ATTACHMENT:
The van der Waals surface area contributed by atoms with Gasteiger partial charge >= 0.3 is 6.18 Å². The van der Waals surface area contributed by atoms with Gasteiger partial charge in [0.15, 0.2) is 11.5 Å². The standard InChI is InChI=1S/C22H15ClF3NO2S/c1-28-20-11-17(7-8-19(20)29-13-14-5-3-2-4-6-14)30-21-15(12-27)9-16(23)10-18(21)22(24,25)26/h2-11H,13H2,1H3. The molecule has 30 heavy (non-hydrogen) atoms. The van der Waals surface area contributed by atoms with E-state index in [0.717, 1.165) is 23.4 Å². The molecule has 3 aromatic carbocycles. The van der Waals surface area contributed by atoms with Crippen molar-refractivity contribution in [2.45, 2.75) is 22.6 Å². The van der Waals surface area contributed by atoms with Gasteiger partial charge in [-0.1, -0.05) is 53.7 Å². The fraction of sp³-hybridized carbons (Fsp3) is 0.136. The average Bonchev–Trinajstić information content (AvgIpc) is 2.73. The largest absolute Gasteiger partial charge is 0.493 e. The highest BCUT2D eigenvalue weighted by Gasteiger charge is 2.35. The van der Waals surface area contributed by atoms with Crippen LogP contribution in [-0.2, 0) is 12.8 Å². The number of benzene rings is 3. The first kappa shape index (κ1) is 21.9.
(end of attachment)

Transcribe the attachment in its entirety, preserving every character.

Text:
The van der Waals surface area contributed by atoms with Gasteiger partial charge >= 0.3 is 6.18 Å². The van der Waals surface area contributed by atoms with Gasteiger partial charge in [0.15, 0.2) is 11.5 Å². The standard InChI is InChI=1S/C22H15ClF3NO2S/c1-28-20-11-17(7-8-19(20)29-13-14-5-3-2-4-6-14)30-21-15(12-27)9-16(23)10-18(21)22(24,25)26/h2-11H,13H2,1H3. The molecule has 30 heavy (non-hydrogen) atoms. The van der Waals surface area contributed by atoms with E-state index in [0.717, 1.165) is 23.4 Å². The molecule has 3 aromatic carbocycles. The van der Waals surface area contributed by atoms with Crippen molar-refractivity contribution in [2.45, 2.75) is 22.6 Å². The van der Waals surface area contributed by atoms with Gasteiger partial charge in [-0.1, -0.05) is 53.7 Å². The fraction of sp³-hybridized carbons (Fsp3) is 0.136. The average Bonchev–Trinajstić information content (AvgIpc) is 2.73. The largest absolute Gasteiger partial charge is 0.493 e. The highest BCUT2D eigenvalue weighted by Gasteiger charge is 2.35. The van der Waals surface area contributed by atoms with Crippen LogP contribution in [-0.2, 0) is 12.8 Å². The number of benzene rings is 3. The first kappa shape index (κ1) is 21.9.